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Monday, 27 February 2017


So you recently moved and were very surprised to notice that your local pub allows dogs. Immediately you thought this was a wonderful idea (and another reason to go to the pub…).

The next thought was how would your dogs react to other dogs close to you as, of course, they are very protective.

Being the responsible owner you are, you made a couple of trips to the pub, without the dogs, just to suss it out, of course. You quickly realised a couple of things:
·      Of the four dogs you regularly saw, three roamed freely and one was on a leash. The couple of others that popped in from time to time were also on leashes.
·      There were no fights, all the dogs seemed to get along quite well.
·      Alarmingly, there were no “poo bins”, not that you saw any dog requiring its use, but what do you do if your dog has a little accident?

Well prepared, at least on the research front, you took the big step and took your dogs with…

About five minutes after sitting down you realised you made a huge mistake – your dogs did not react well to the new surroundings, they growled at everybody and seemed afraid of the two other dogs there. You decided to beat a hasty retreated before it became embarrassing, especially in a smelly way (you already smelled the tell tale signs of imminent solid depositing).

Now what?

The above is loosely based on our own experiences and we had to decide whether to try it again or do we resign ourselves to leaving the dogs at home?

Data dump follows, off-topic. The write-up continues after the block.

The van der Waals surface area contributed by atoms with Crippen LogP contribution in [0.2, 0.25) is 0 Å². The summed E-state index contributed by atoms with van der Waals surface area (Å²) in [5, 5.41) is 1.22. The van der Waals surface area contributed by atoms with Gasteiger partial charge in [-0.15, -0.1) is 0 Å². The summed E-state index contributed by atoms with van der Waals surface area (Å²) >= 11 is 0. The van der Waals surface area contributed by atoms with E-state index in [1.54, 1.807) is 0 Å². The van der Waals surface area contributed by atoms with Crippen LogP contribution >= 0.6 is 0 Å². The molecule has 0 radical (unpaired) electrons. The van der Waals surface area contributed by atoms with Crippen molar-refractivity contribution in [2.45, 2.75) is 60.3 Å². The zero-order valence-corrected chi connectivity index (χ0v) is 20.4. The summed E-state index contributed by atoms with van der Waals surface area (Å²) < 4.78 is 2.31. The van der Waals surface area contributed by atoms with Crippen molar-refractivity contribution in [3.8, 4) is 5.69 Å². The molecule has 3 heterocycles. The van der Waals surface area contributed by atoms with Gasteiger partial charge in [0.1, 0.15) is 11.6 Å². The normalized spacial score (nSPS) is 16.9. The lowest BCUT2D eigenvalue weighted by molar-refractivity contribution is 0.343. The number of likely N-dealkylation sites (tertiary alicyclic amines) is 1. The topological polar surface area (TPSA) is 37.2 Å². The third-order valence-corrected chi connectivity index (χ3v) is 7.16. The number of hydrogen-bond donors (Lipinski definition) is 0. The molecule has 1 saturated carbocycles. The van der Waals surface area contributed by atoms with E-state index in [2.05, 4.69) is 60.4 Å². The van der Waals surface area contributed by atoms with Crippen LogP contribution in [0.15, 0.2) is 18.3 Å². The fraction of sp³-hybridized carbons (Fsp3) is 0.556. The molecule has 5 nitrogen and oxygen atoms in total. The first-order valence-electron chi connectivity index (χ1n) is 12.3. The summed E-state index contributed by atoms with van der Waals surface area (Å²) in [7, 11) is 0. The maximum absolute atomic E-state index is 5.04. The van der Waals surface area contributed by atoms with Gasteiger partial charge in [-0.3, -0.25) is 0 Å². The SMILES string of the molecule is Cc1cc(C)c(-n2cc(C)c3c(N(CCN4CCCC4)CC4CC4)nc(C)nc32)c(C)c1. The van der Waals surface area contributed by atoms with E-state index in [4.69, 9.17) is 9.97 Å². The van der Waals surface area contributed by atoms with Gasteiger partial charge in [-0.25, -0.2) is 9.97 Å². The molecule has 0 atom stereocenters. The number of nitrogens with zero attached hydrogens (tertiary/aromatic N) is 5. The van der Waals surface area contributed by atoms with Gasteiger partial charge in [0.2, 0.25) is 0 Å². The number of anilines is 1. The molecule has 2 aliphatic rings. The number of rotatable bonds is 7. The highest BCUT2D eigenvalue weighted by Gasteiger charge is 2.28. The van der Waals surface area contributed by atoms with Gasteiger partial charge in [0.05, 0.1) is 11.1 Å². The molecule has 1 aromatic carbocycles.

The first step we took was, of course, back to the pub a few evenings later. We then started chatting to the other dog owners (by this time we were on nodding hello terms.)

From these discussions and our general observations, we took the following steps:
·      Firstly we had to come to terms with the fact that we were probably ten times as nervous as the dogs and they picked up on that, which made them more nervous and protective.
·      We took the dogs back one afternoon when we knew that it would be quiet and there would be no other dogs
·      Luckily we have a dog friendly park across the road from the pub, so we took the dogs for a nice long walk first. This gave them the opportunity to “do their business” before going to the pub (this is Cape Town and the park even have dedicated dog poo bins.) We have a little container of small poo bags permanently clipped to the one dog’s leash, with spares in our bags.
·      A small packet of treats went with and as soon as we sat down, each dog got a few treats and a bowl of water was put down close to them
·      Next time we took the dogs was early evening, again on a quiet night, but with at least two other dogs there. By now our dogs was over the excitement of a strange place and only had to get used to other dogs. Guess what, they all got along and the others even got treats from us!
·      Keep your dog on a leash if it tends to wander off.

Like all things in life, a bit of planning and forethought goes a long way to alleviating stress, yours and the dogs’. Relax and enjoy the pub with your dogs! We made a lot of new friends as a result of our dogs being with us, take the opportunity!

As I mentioned, we are in Cape Town and we have an annual list of Ten Best Dog Friendly Pubs, but we are not the only lucky ones, see EatOut’s list below for a place close to you.

EatOut has a list of <A HREF=””>65 dog-friendly restaurants:</A>
Cape Town – 25
Jo’burg – 19
Pretoria – 13
Durban Area – 12
Winelands – 3

#pubdogs #dogandcatpad